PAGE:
$85,000.00 For Pedestrian Struck By Vehicle With No Serious Injuries

Written by Charles J. Gale. Posted in Auto Accidents, No Serious Injuries, Pedestrian-Auto

 

 

Pedestrian In Crosswalk

Pedestrian In Crosswalk

 

Our office recovered $85,000.00 for a pedestrian struck by vehicle with no serious injuries.  In this case, a 36 year old police officer struck by a vehicle while investigating the scene of an auto accident.

 

The police officer was on the scene of another auto accident, investigating the scene.  While the officer was out of his vehicle completing the investigation, a drunken driver came crashing into the scene of the first accident, striking the police officer and multiple vehicles.   The pedestrian struck by vehicle with no serious injuries was rushed by ambulance to the hospital where he underwent extensive tests and examinations.  Luckily, there were no broken bones, no bleeding, no loss of consciousness, no bruises.  Because of the series of negative findings at the hospital, the insurance carrier disputed the extent of the injuries to the police officer, even in this clear liability case.  We had no choice but to file suit against the drunken driver.  The only way the insurance carrier was going to accept the fact that the police officer sustained injuries was to prove it in court.  Eventually, after the expense of litigation, we were able to prove that, in fact, the pedestrian struck by vehicle with no serious injuries did in fact sustain compensable injuries despite the fact that there were no broken bones, cuts or loss of consciousness.

 

When injured in a motor vehicle accident there are some important things you must do and know.  First, you should know that the insurance company will try to convince you that you sustained little or no lasting injuries from the accident.  They will argue, like the pedestrian above, that since no bones were broken, no cuts were sustained, no head injuries incurred and no objective findings from the various tests at the hospital, that you were not really hurt.  This of course may not only be false, but insulting.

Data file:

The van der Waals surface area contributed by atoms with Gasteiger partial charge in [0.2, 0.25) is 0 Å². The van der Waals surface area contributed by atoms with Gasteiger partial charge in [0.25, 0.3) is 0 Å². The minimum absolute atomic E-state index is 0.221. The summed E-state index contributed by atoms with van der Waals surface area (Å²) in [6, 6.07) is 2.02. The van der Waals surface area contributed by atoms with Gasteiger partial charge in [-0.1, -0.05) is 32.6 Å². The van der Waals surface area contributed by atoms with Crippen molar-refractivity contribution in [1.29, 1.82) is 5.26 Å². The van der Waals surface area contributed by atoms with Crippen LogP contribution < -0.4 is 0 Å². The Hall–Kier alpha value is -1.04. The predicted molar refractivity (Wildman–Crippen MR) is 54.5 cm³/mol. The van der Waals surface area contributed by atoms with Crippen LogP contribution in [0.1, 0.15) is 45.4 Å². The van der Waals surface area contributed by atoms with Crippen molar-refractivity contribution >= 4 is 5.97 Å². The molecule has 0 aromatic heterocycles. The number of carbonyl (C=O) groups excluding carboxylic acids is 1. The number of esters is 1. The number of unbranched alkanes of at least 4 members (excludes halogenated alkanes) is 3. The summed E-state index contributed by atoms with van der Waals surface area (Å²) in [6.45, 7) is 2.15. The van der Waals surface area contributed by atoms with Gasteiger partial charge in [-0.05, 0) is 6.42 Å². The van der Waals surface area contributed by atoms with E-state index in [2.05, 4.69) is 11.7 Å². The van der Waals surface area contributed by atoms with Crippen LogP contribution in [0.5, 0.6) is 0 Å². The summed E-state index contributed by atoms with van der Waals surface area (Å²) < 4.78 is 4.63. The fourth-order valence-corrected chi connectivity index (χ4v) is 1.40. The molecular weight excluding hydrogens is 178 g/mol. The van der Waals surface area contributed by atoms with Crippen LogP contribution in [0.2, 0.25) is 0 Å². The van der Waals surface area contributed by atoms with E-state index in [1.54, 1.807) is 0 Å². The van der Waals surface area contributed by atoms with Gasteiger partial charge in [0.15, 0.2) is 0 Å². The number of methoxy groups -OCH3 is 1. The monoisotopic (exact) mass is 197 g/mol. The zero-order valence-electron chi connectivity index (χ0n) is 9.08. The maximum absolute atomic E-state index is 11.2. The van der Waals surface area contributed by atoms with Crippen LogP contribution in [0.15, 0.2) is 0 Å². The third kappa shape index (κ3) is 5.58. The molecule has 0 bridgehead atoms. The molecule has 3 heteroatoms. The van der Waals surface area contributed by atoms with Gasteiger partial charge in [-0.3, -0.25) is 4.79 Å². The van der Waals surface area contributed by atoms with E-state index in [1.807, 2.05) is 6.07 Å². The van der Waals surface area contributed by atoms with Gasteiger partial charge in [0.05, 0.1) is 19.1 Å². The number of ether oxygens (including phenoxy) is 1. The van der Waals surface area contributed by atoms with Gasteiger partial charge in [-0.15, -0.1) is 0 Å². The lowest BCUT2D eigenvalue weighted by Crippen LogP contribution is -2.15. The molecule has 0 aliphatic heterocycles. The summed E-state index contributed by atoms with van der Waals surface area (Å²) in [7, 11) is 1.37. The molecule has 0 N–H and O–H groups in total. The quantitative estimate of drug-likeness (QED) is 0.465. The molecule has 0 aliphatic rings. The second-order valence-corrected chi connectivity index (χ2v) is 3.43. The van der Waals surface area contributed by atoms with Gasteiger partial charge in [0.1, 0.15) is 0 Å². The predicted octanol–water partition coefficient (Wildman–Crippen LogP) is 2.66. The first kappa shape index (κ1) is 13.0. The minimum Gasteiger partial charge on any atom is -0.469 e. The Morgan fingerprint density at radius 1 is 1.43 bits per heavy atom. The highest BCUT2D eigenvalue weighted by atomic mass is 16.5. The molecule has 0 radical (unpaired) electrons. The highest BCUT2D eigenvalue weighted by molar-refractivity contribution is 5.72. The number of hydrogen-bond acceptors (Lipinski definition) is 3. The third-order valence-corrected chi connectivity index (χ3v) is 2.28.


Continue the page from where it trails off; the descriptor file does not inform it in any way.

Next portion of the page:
Second, you should know that the insurance carrier will try to settle your case for less than full compensation.  What you think is fair compensation and what the insurance company thinks is fair compensation is rarely the same.  The insurance carrier will remind you that your medical bills have been paid by your health insurance company so the medical bills do not need to be considered.  This is wrong.  The insurance carrier will point out to you that your wages have been paid by your employer during your time off so your wages do not need to be considered.  This is wrong.  The insurance carrier will point out that the tests taken at the hospital were negative so you had no injuries.  This is wrong.  You will have to explain to the insurance carrier that they are wrong on their assumptions and prove to them why they are wrong.

 

Third, you should know that a “simple” auto accident is never simple.  The insurance carrier may not have enough insurance to adequately compensate you for your losses.  You may have to file an uninsured or an under-insured motorist claim.  There may be multiple parties at fault, or multiple parties wanting compensation from the same insurance carrier. Your injuries might be related to a pre-existing condition.  The insurance company disputes your injuries, or your medical bills or your time off work.  The areas of dispute are unless.

 

This is what you should do.  First, you should get the names and addresses of all witnesses.  Second, seek medical treatment immediately if you are in pain.  You should report to the doctor all parts of your body that are affected, even if the pain does not seem severe.  Days later, the pain may be much worse.  Third, you should take pictures of your car, immediately at the scene if possible.   Finally, you should contact your insurance company.  When doing this, do not give your insurance company a statement or allow them to record your statement as there is always a potential claim for uninsured or under insured motorist coverage.  Finally, should retain an attorney immediately.

 

Your initial consultation with the LAW OFFICES OF CHARLES J. GALE is free and you will be under no obligation.  We will discuss with you your rights and provide you a free and comprehensive evaluation of your case. We will explain to you in detail in steps involved in prosecuting your claim.  At no time will you be charged a fee unless we collect.

 

$85,000.00 for Rear-Ender Auto Accident

Written by Charles J. Gale. Posted in Auto Accidents, Rear-Ended

auto-one car

Our office recovered $85,000.00 for our client who was involved in the all too common “rear-ender” auto accident.

In this case, our client, a fifty-seven year old woman, was simply rear-ended while driving on the expressway. Naturally, the insurance carrier felt that our client sustained only minor injuries.

In many rear-ender auto accidents, the insurance carrier will claim that there were no injuries, or only minor injuries, sustained in the accident. And, they will support this claim on the fact that there was no ambulance involved. Or that the client did not go to the hospital the day of the accident. Or that the client did not go to the hospital at all until days later.